A new study shows that people whose mothers had more couples, married or in coexistence, often follow the same path. The results suggest that mothers can transmit personality traits and relationship skills that make their children more or less likely to form stable relationships.
"Our results suggest that mothers may have certain characteristics that make them more or less desirable in the marriage market and better or worse in relationships," says the lead author of the paper, Claire Kamp Dush, associate professor of Human Sciences at the Ohio State University, United States.
"Children inherit and learn these skills and behaviors and can take them to their own relationships," adds this specialist, whose work is detailed in an article published on Tuesday in the magazine 'Plos One'. Although many investigations have found thatChildren from divorced couples are also more likely to divorce, this study expands the panorama, according to Kamp Dush.
"It's not just divorce now, many children see their parents divorce, they start new cohabitation relationships and they also have that ending," she says. "All these relationships can influence the results of children, as we see in this study," he adds.
The data came from the '1979 National Longitudinal Survey of Young People' (NLSY79) and from the 'National Longitudinal Survey of Young People, Children and Young Adults' (NLSY79 CYA, for its acronym in English). Both surveys have followed the same participants for at least 24 years.
All the people in the NSL79 CYA survey were biological children of women in the NLSY79, so the researchers were able to obtain a long-term view of the number of couples of people of both generations. The surveys included information not only about marriage and divorce, but also about relationships of cohabitation and ruptures.
The surveys are conducted by the Human Resources Research Center of the State of Ohio, United States. This work included 7,152 people in the NLSY79 CYA survey. According to the study, both the number of marriages and the number of couples cohabiting with mothers had similar effects on the number of couples their children had.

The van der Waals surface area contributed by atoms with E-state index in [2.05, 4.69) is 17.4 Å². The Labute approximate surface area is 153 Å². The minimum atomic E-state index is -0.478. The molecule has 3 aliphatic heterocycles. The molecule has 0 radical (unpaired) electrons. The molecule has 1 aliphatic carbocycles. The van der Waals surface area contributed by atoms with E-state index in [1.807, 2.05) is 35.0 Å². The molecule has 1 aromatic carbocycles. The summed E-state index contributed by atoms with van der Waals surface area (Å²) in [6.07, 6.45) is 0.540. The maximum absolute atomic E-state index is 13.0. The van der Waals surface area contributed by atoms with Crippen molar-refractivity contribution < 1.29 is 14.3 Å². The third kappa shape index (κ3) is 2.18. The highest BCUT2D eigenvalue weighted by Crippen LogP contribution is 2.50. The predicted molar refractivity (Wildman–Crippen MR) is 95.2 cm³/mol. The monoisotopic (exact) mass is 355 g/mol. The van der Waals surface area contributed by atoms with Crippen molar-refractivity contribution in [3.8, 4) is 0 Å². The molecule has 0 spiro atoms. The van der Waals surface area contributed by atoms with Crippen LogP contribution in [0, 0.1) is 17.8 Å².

However, the results showed that the brothers exposed to the coexistence of their mothers during longer periods had more couples than their brothers exposed to a lesser cohabitation.to. "You can see cohabitation as an attractive and less engaging type of relationship if your mother has been in that relationship for longer," says Kamp Dush, "that can lead to more couples, as it is more likely that the relations of cohabitation are broken ".
Money problems do not influence when following the maternal trend
The study discussed three theories about why children tend to follow their mothers in terms of the number of relationships. One theory has been that many people break relationships due to the economic instability associated with the dissolution of divorce and coexistence; since the income of one of the couple is usually lost. The economic difficulty can lead to poorer outcomes for children and a more difficult transition to adulthood, leading to more unstable associations in adulthood, according to the theory.
Although economic instability was related to the number of couples a person had, the control of economic factors in the study did not significantly reduce the mother-child bond in the number of couples. This means that money problems probably were not the main reason why many people follow their mothers' path when it comes to relationships.
A second theory suggests that the real experience of observing his mother going through a divorce or breaking a cohabitation, or multiple breakups, leads the children to have more couples. According to this theory, an older half-brother who saw his mother pass through multiple couples should be at greater risk than a younger half-brother who was not exposed to so many couples.
But this was not the case, according to Kamp Dush. A brother who experienced that his mother went from one relationship to another did not have a statistically greater number of partners compared to a brother who did not experience instability. So, What explains why mothers and their children share trends in their relationships?
"What our results suggest is that mothers can pass on their marriage characteristics and relationship skills to their children, for better or for worse," Kamp Dush says. "It could be that mothers who have more couples do not have great abilities. To interact, do not deal well with conflicts or suffer from mental health problems, each of which can undermine relationships and lead to instability, regardless of the exact mechanisms, they can transmit these characteristics to their children, making their children's relationships less stable"